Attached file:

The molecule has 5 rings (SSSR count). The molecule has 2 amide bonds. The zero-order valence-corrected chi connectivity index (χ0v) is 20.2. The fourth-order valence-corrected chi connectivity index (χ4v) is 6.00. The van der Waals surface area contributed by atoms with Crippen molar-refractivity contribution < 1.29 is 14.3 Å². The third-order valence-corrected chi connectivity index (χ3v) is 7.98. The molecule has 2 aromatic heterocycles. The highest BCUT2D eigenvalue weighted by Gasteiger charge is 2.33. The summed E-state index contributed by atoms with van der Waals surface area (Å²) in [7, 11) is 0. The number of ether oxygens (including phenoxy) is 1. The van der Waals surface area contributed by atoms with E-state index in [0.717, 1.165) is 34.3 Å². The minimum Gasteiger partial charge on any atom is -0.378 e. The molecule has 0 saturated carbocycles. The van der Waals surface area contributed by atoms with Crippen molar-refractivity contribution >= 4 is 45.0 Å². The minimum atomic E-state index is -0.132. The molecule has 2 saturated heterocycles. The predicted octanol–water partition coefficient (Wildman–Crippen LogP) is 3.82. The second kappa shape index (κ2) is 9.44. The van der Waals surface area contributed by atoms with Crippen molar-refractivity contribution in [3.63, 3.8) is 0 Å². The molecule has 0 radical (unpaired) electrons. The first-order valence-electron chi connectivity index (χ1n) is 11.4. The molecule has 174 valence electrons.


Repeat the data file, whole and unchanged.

The molecule has 5 rings (SSSR count). The molecule has 2 amide bonds. The zero-order valence-corrected chi connectivity index (χ0v) is 20.2. The fourth-order valence-corrected chi connectivity index (χ4v) is 6.00. The van der Waals surface area contributed by atoms with Crippen molar-refractivity contribution < 1.29 is 14.3 Å². The third-order valence-corrected chi connectivity index (χ3v) is 7.98. The molecule has 2 aromatic heterocycles. The highest BCUT2D eigenvalue weighted by Gasteiger charge is 2.33. The summed E-state index contributed by atoms with van der Waals surface area (Å²) in [7, 11) is 0. The number of ether oxygens (including phenoxy) is 1. The van der Waals surface area contributed by atoms with E-state index in [0.717, 1.165) is 34.3 Å². The minimum Gasteiger partial charge on any atom is -0.378 e. The molecule has 0 saturated carbocycles. The van der Waals surface area contributed by atoms with Crippen molar-refractivity contribution >= 4 is 45.0 Å². The minimum atomic E-state index is -0.132. The molecule has 2 saturated heterocycles. The predicted octanol–water partition coefficient (Wildman–Crippen LogP) is 3.82. The second kappa shape index (κ2) is 9.44. The van der Waals surface area contributed by atoms with Crippen molar-refractivity contribution in [3.63, 3.8) is 0 Å². The molecule has 0 radical (unpaired) electrons. The first-order valence-electron chi connectivity index (χ1n) is 11.4. The molecule has 174 valence electrons.